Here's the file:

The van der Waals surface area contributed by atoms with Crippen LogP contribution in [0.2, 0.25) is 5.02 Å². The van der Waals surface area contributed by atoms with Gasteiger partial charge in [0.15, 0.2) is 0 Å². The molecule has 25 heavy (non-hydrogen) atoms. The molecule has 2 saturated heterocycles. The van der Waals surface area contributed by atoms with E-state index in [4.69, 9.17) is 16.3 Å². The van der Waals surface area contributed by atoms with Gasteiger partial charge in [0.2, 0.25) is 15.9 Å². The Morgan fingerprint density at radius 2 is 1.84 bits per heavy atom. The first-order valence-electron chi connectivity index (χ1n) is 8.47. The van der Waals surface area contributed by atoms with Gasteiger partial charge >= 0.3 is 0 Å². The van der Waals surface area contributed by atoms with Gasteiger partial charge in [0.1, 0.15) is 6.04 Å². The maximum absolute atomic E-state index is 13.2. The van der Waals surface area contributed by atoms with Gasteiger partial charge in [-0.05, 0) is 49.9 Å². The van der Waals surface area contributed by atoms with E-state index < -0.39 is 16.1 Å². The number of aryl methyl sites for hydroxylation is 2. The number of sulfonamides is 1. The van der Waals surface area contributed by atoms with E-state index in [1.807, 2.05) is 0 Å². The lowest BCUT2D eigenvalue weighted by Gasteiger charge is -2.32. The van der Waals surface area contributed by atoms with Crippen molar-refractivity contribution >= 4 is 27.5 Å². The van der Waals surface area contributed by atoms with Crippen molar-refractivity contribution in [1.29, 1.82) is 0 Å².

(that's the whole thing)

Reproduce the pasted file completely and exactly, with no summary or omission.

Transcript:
The van der Waals surface area contributed by atoms with Crippen LogP contribution in [0.2, 0.25) is 5.02 Å². The van der Waals surface area contributed by atoms with Gasteiger partial charge in [0.15, 0.2) is 0 Å². The molecule has 25 heavy (non-hydrogen) atoms. The molecule has 2 saturated heterocycles. The van der Waals surface area contributed by atoms with E-state index in [4.69, 9.17) is 16.3 Å². The van der Waals surface area contributed by atoms with Gasteiger partial charge in [0.2, 0.25) is 15.9 Å². The Morgan fingerprint density at radius 2 is 1.84 bits per heavy atom. The first-order valence-electron chi connectivity index (χ1n) is 8.47. The van der Waals surface area contributed by atoms with Gasteiger partial charge >= 0.3 is 0 Å². The van der Waals surface area contributed by atoms with Gasteiger partial charge in [0.1, 0.15) is 6.04 Å². The maximum absolute atomic E-state index is 13.2. The van der Waals surface area contributed by atoms with Gasteiger partial charge in [-0.05, 0) is 49.9 Å². The van der Waals surface area contributed by atoms with E-state index < -0.39 is 16.1 Å². The number of aryl methyl sites for hydroxylation is 2. The number of sulfonamides is 1. The van der Waals surface area contributed by atoms with E-state index in [1.807, 2.05) is 0 Å². The lowest BCUT2D eigenvalue weighted by Gasteiger charge is -2.32. The van der Waals surface area contributed by atoms with Crippen molar-refractivity contribution >= 4 is 27.5 Å². The van der Waals surface area contributed by atoms with Crippen molar-refractivity contribution in [1.29, 1.82) is 0 Å².